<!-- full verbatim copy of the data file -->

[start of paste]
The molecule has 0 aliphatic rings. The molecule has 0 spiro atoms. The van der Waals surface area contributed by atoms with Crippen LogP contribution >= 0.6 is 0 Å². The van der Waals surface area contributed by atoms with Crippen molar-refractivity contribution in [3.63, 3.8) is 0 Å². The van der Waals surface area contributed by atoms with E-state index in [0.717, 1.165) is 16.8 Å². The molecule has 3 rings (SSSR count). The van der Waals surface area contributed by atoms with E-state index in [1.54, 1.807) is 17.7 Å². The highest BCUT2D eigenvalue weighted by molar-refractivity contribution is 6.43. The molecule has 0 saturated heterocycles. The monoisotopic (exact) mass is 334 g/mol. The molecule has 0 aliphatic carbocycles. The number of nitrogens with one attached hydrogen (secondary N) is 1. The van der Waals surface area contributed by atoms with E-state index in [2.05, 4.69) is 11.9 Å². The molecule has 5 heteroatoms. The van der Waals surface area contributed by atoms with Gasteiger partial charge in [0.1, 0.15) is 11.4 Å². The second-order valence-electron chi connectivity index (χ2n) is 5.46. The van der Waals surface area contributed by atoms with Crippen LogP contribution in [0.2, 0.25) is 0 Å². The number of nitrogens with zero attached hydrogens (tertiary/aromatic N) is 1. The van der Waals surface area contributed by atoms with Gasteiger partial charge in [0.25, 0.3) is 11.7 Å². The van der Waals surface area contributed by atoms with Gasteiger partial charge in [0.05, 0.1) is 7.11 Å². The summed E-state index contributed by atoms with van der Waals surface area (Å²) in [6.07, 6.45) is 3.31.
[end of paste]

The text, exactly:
The molecule has 0 aliphatic rings. The molecule has 0 spiro atoms. The van der Waals surface area contributed by atoms with Crippen LogP contribution >= 0.6 is 0 Å². The van der Waals surface area contributed by atoms with Crippen molar-refractivity contribution in [3.63, 3.8) is 0 Å². The van der Waals surface area contributed by atoms with E-state index in [0.717, 1.165) is 16.8 Å². The molecule has 3 rings (SSSR count). The van der Waals surface area contributed by atoms with E-state index in [1.54, 1.807) is 17.7 Å². The highest BCUT2D eigenvalue weighted by molar-refractivity contribution is 6.43. The molecule has 0 saturated heterocycles. The monoisotopic (exact) mass is 334 g/mol. The molecule has 0 aliphatic carbocycles. The number of nitrogens with one attached hydrogen (secondary N) is 1. The van der Waals surface area contributed by atoms with E-state index in [2.05, 4.69) is 11.9 Å². The molecule has 5 heteroatoms. The van der Waals surface area contributed by atoms with Gasteiger partial charge in [0.1, 0.15) is 11.4 Å². The second-order valence-electron chi connectivity index (χ2n) is 5.46. The van der Waals surface area contributed by atoms with Crippen LogP contribution in [0.2, 0.25) is 0 Å². The number of nitrogens with zero attached hydrogens (tertiary/aromatic N) is 1. The van der Waals surface area contributed by atoms with Gasteiger partial charge in [0.25, 0.3) is 11.7 Å². The van der Waals surface area contributed by atoms with Gasteiger partial charge in [0.05, 0.1) is 7.11 Å². The summed E-state index contributed by atoms with van der Waals surface area (Å²) in [6.07, 6.45) is 3.31.